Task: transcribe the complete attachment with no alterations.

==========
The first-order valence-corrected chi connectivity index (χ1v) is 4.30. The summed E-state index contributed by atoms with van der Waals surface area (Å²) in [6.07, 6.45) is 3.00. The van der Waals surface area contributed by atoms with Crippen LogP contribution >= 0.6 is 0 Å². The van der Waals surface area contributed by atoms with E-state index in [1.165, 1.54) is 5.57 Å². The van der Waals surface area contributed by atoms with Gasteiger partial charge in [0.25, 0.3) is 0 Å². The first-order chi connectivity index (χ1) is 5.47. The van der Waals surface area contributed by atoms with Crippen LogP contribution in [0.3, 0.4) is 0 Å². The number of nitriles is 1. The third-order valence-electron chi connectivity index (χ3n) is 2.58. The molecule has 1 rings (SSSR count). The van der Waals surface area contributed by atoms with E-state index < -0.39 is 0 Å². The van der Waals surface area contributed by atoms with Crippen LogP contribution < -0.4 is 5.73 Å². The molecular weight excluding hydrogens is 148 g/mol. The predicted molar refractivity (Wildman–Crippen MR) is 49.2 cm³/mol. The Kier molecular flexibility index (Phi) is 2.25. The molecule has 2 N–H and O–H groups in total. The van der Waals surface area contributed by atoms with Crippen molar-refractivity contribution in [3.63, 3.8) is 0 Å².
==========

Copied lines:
The first-order valence-corrected chi connectivity index (χ1v) is 4.30. The summed E-state index contributed by atoms with van der Waals surface area (Å²) in [6.07, 6.45) is 3.00. The van der Waals surface area contributed by atoms with Crippen LogP contribution >= 0.6 is 0 Å². The van der Waals surface area contributed by atoms with E-state index in [1.165, 1.54) is 5.57 Å². The van der Waals surface area contributed by atoms with Gasteiger partial charge in [0.25, 0.3) is 0 Å². The first-order chi connectivity index (χ1) is 5.47. The van der Waals surface area contributed by atoms with Crippen LogP contribution in [0.3, 0.4) is 0 Å². The number of nitriles is 1. The third-order valence-electron chi connectivity index (χ3n) is 2.58. The molecule has 1 rings (SSSR count). The van der Waals surface area contributed by atoms with E-state index < -0.39 is 0 Å². The van der Waals surface area contributed by atoms with Crippen LogP contribution < -0.4 is 5.73 Å². The molecular weight excluding hydrogens is 148 g/mol. The predicted molar refractivity (Wildman–Crippen MR) is 49.2 cm³/mol. The Kier molecular flexibility index (Phi) is 2.25. The molecule has 2 N–H and O–H groups in total. The van der Waals surface area contributed by atoms with Crippen molar-refractivity contribution in [3.63, 3.8) is 0 Å².